The documents are all hyperlinked so you can actually click right to the website for these different products and we don't sell any of these products. We have no financial relationship with any of these groups. That website is nhbreastfeedingtaskforce.org. Those are places that you can go. The US Pharmacopeia is actually really easy, it's usp.org. Both of those sites actually will have a lot of information on specific brands. One of the brands I like and in fact it's the one I take is Nature Made and they sell it at Wal-Mart for like $5 for 100.

Carrie: Really?

Kathleen: Yeah.

Carrie: Wow. That's good to know.

Kathleen: You know, when I was first writing about this, it was depressing because the only brands I felt safe recommending to mothers were those brands that were not cheap. How realistic was it to expect most pregnant or breastfeeding women to go get a pharmaceutical grade fish oil for $65 a crack? I just didn't think that was very realistic and so I felt like here, we have this wonderful resource, but that it was really inaccessible to most mothers and that's not true anymore and I'm actually really excited about that.

Carrie: Yeah, that's great. That's good to know. You addressed the issue of being concerned about eating fish during pregnancy. I was going to ask you about that. What other research have you uncovered in addition to the information about the essential fatty acids?

Kathleen: Well, one of the things that we look at is we were very interested also in the impact of exercise. There have been actually a number of different studies looking specifically at exercise as a treatment for depression.

One of my favorite ones that I always mention whenever I do a talk on this is there was a randomized clinical trial that was conducted at Duke University Medical Center and they've put aerobic exercise head to head with Zoloft.

This is for people with major depression and that's actually one of the reasons why I think the study is so significant because most of the other ones have looked at a mild to moderate depression, but this one actually look at major depression.

What they found is that exercise was as effective as Zoloft for treating major depression in this group. The most exciting stuff actually came later when they looked at relapse rates because the relapse rates were significantly better in the exercise group than they were in the Zoloft group. It was a difference of like 28% versus 51%.

Carrie: That's incredible. It really is.

Kathleen: Yeah. It's exciting too because, again, it's another non-pharmacologic things that moms can try. It doesn't actually take very much. It's about two to three times a week, about 20 to 30 minutes, moderate intensity exercise.

Carrie: Does it matter what kind? Does it have to be aerobic?

Kathleen: It doesn't have to be aerobic. It can be strength training, you get the same effects. Again, thinking about realistically what moms can do in terms of what they can squeeze into their day, I think we sometimes set the bar so high that moms can't possibly do it, but for most moms I think actually trying to squeeze in 20-minute walks a couple of times a week is realistic. I think that that's exciting.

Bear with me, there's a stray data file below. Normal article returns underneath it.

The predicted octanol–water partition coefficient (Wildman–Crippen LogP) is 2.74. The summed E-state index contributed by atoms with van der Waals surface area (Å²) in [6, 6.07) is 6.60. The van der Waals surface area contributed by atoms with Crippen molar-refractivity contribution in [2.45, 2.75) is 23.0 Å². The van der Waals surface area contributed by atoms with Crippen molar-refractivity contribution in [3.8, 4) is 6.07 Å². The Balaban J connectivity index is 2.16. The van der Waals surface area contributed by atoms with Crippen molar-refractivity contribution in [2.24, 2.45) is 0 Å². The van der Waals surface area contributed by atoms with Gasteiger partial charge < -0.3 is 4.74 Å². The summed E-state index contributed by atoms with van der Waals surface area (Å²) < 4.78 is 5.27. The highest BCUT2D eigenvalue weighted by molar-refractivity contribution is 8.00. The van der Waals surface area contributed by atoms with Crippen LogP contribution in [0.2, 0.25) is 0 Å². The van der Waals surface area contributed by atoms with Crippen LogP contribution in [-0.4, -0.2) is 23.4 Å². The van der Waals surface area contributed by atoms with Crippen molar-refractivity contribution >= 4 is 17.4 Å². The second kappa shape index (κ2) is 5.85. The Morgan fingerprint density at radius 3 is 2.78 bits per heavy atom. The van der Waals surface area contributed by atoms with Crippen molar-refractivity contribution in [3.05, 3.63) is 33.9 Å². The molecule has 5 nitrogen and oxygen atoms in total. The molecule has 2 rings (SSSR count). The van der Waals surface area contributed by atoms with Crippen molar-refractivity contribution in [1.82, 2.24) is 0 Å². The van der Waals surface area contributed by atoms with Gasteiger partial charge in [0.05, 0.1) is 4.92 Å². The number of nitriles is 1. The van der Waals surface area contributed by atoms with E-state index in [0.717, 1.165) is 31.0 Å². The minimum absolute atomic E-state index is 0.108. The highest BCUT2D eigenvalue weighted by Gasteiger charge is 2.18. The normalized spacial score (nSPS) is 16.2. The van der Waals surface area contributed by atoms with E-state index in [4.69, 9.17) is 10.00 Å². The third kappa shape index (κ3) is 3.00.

Some stuff that actually has just come out within the last month or so has specifically looked exercise and these inflammatory markers. The findings have been mixed and I think part of it has to do with looking at intensity of exercise. If you do too much, it can actually go the opposite way. It actually increases inflammation, but it's that moderate amount that seems to be the good amount in terms of not only controlling that inflammation, but it also controls stress. It makes people feel less stressed and I think anybody who exercises regularly knows that. They are having a really bad day, they go and they take a walk or something like that and they feel better.

Carrie: At the gym where I work out, sometimes I'll see women and they say, "Why are you here? You don't need to lose weight," and I'll say, "I come here because it keeps me sane. I have four children and I have to come here to work out my stress."

Kathleen: You're absolutely right and you know what? The research actually does support exactly what your experience has been, that you go and you feel better. That's a really good reason to do it for a lot of people.

Carrie: Yeah and it's self-sustaining as you do it and you feel that benefit, the more you want to do it. The hard thing is for a person who is depressed. It's getting them to that point that is very difficult.

Kathleen: Oh, it absolutely is hard. I do a lot of teaching for healthcare providers and one of the things I always say is, "Look, this year, you're gonna have to do some teambuilding stuff because this is gonna be the absolute last thing [depressed] people feel like doing."